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Sleep deprivation, immune system and exercise


Sleep loss has been identified as detrimental to the body’s immune system for some time. Studies on the impact of a lack of sleep continue. The National Heart, Lung and Blood Institute (NHLBI) reported new research Sept. 21 that revealed new insights into the correlation between sleep loss, a weakened immune system, and higher levels of inflammation. The impact of a lack of sleep can be observed in several areas of the body.

Just over a third (35.2%) of Americans sleep less than the recommended amount of sleep for their age group. According to information updated on September 14 by the Centers for Disease Control and Prevention (CDC), the recommended amount of sleep for adults is seven hours or more for people aged 18 to 60, seven to nine hours for those aged 61 to 64 and seven to eight hours for those aged 65 and over. For those under 18, recommended sleep times frequently change as children progress from birth to adolescence.

The Cleveland Clinic states that some of the short-term results of lack of sleep are impaired memory and decreased alertness. It can also affect mood, which can lead to mood swings that can harm relationships with others and impair habitual judgement. The potential for additional danger of injury to drivers and those in their path is increased by the likelihood of driving while drowsy due to lack of sleep.

Sleep loss can also lead to high blood pressure, heart attack, and stroke. According to the National Center for Biotechnology Information (NCBI), lack of sleep contributes to obesity in adults and children, diabetes and symptoms of anxiety. The NCBI also states that sleep disturbances are associated with all types of dementia. They include Alzheimer’s disease, Huntington’s disease and Parkinson’s disease.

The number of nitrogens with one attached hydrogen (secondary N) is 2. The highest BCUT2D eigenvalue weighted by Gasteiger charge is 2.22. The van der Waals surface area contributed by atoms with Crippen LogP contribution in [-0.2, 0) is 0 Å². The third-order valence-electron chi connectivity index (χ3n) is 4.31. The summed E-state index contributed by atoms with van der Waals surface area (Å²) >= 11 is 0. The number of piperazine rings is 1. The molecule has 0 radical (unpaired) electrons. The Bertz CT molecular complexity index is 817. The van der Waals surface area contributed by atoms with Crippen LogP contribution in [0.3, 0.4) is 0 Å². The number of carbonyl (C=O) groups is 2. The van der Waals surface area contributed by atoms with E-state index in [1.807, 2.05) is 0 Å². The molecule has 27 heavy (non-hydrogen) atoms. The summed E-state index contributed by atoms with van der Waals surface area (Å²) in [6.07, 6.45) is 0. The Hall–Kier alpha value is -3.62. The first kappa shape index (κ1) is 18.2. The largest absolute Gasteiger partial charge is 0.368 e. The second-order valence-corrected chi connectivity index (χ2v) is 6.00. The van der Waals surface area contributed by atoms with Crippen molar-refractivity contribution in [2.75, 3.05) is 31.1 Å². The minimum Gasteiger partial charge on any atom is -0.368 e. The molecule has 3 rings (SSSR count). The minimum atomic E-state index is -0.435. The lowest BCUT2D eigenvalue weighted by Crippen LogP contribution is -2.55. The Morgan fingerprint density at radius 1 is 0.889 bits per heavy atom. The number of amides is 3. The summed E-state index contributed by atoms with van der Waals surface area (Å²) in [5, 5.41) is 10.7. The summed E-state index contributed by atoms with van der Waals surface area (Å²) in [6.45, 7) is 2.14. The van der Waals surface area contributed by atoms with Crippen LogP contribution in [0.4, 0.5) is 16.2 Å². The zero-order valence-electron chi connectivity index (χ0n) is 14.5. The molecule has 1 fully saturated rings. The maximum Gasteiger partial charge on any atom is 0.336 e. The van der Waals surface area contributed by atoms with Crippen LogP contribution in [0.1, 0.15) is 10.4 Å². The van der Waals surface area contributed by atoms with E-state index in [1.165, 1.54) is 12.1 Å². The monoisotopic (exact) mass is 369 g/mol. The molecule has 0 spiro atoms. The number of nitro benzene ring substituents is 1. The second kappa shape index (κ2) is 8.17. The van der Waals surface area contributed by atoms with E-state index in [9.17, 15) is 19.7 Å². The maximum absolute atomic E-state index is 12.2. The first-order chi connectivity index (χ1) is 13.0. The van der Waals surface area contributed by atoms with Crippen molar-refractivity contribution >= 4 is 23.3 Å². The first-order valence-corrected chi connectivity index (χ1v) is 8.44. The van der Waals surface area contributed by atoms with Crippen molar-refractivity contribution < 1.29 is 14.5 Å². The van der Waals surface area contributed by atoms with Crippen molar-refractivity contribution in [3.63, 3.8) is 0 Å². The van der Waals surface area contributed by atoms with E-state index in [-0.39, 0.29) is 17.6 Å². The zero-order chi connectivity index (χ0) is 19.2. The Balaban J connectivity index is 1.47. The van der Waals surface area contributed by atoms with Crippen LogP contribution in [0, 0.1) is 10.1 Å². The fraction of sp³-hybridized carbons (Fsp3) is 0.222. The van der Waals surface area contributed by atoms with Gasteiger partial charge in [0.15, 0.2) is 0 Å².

New insights into sleep, the immune system and inflammation

In 2020, the CDC said that less than four hours of sleep could lead to a reduction in the effectiveness of the immune system to 72% because the effectiveness of a type of cell, the Natural Killer (NK) cell, decreased. An 11-year study found that the risk of death from cancer increases by 1.6% in those who sleep four hours or less per night. The CDC also reports that sleep loss increases the likelihood of infection.

The CDC reports that the production of inflammatory cytokines, which contribute to cardiovascular and metabolic disorders, was increased in people receiving four hours of sleep. The September NHLBI report concludes that sleep deprivation is also directly linked to the production of monocytes, a type of white blood cell, which increases inflammation. It was determined that monocyte production was higher in those who did not get enough sleep. Those who conducted the study argue that its findings underscore the need to establish regular sleep patterns early in life, starting in childhood.

Consistency, exercise and sleep

There is no shortage of research on lifestyle habits and the ability to get enough sleep. The Cleveland Clinic suggests that getting enough sleep should be taken as seriously as taking prescription medications. Often getting enough sleep is not considered a priority and this can lead to sleep deprivation. Sleep being a priority, it is important to wake up at the same time every day. Consistency of a regular wake-up time has been shown to improve sleep quality. Relaxing activities before bedtime are recommended, such as reading or a warm bath. The Cleveland Clinic further advises stopping the use of electronic devices such as smartphones and tablets at least one hour before your usual bedtime.

Johns Hopkins Medicine also reports that sleep can be improved by exercise at different times of the day. Additionally, exercise can also decrease insomnia. When to exercise to improve sleep can be individual. Johns Hopkins reports that small amounts of aerobic exercise can improve deep sleep. Deep sleep is defined as deep sleep that allows the body and mind to rejuvenate. Since aerobic exercise releases brain-boosting endorphins, it may be advisable to complete it at least one to two hours before preparing for a good night’s sleep. Other exercises beyond aerobics are also effective for better sleep. As with bedtime, it should be consistent.

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Omar P. Haqqani is the Chief of Vascular and Endovascular Surgery at Midland Vascular Health Clinics.